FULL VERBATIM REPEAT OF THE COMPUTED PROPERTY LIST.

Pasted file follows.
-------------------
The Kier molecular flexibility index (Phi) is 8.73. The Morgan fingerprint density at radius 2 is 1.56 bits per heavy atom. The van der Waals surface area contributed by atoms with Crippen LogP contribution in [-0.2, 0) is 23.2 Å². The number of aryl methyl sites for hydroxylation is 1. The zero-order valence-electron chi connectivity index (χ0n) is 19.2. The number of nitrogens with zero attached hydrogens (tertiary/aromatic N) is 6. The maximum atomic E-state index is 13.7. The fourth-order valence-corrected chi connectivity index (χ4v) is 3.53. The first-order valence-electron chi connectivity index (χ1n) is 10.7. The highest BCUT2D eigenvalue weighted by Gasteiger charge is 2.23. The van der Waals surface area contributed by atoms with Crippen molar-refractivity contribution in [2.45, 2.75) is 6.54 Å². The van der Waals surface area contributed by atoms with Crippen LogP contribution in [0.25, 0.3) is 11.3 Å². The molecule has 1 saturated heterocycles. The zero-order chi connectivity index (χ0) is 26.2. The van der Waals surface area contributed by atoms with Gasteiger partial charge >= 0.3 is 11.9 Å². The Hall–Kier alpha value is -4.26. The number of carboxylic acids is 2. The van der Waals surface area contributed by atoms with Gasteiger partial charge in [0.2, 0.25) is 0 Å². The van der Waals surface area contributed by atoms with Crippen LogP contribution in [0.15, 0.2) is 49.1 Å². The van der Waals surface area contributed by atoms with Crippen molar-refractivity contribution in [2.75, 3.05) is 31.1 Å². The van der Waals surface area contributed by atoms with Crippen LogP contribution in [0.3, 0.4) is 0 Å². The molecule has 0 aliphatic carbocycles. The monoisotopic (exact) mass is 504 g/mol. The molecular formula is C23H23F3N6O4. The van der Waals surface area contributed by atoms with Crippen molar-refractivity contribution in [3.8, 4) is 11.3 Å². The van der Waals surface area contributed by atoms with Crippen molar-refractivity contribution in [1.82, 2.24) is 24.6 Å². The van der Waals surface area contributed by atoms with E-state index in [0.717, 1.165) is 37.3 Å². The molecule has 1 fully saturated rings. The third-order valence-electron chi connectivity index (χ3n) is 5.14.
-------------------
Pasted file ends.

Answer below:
The Kier molecular flexibility index (Phi) is 8.73. The Morgan fingerprint density at radius 2 is 1.56 bits per heavy atom. The van der Waals surface area contributed by atoms with Crippen LogP contribution in [-0.2, 0) is 23.2 Å². The number of aryl methyl sites for hydroxylation is 1. The zero-order valence-electron chi connectivity index (χ0n) is 19.2. The number of nitrogens with zero attached hydrogens (tertiary/aromatic N) is 6. The maximum atomic E-state index is 13.7. The fourth-order valence-corrected chi connectivity index (χ4v) is 3.53. The first-order valence-electron chi connectivity index (χ1n) is 10.7. The highest BCUT2D eigenvalue weighted by Gasteiger charge is 2.23. The van der Waals surface area contributed by atoms with Crippen molar-refractivity contribution in [2.45, 2.75) is 6.54 Å². The van der Waals surface area contributed by atoms with Crippen LogP contribution in [0.25, 0.3) is 11.3 Å². The molecule has 1 saturated heterocycles. The zero-order chi connectivity index (χ0) is 26.2. The van der Waals surface area contributed by atoms with Gasteiger partial charge >= 0.3 is 11.9 Å². The Hall–Kier alpha value is -4.26. The number of carboxylic acids is 2. The van der Waals surface area contributed by atoms with Gasteiger partial charge in [0.2, 0.25) is 0 Å². The van der Waals surface area contributed by atoms with Crippen LogP contribution in [0.15, 0.2) is 49.1 Å². The van der Waals surface area contributed by atoms with Crippen molar-refractivity contribution in [2.75, 3.05) is 31.1 Å². The van der Waals surface area contributed by atoms with Crippen LogP contribution in [0.3, 0.4) is 0 Å². The molecule has 0 aliphatic carbocycles. The monoisotopic (exact) mass is 504 g/mol. The molecular formula is C23H23F3N6O4. The van der Waals surface area contributed by atoms with Crippen molar-refractivity contribution in [3.8, 4) is 11.3 Å². The van der Waals surface area contributed by atoms with Crippen molar-refractivity contribution in [1.82, 2.24) is 24.6 Å². The van der Waals surface area contributed by atoms with E-state index in [0.717, 1.165) is 37.3 Å². The molecule has 1 fully saturated rings. The third-order valence-electron chi connectivity index (χ3n) is 5.14.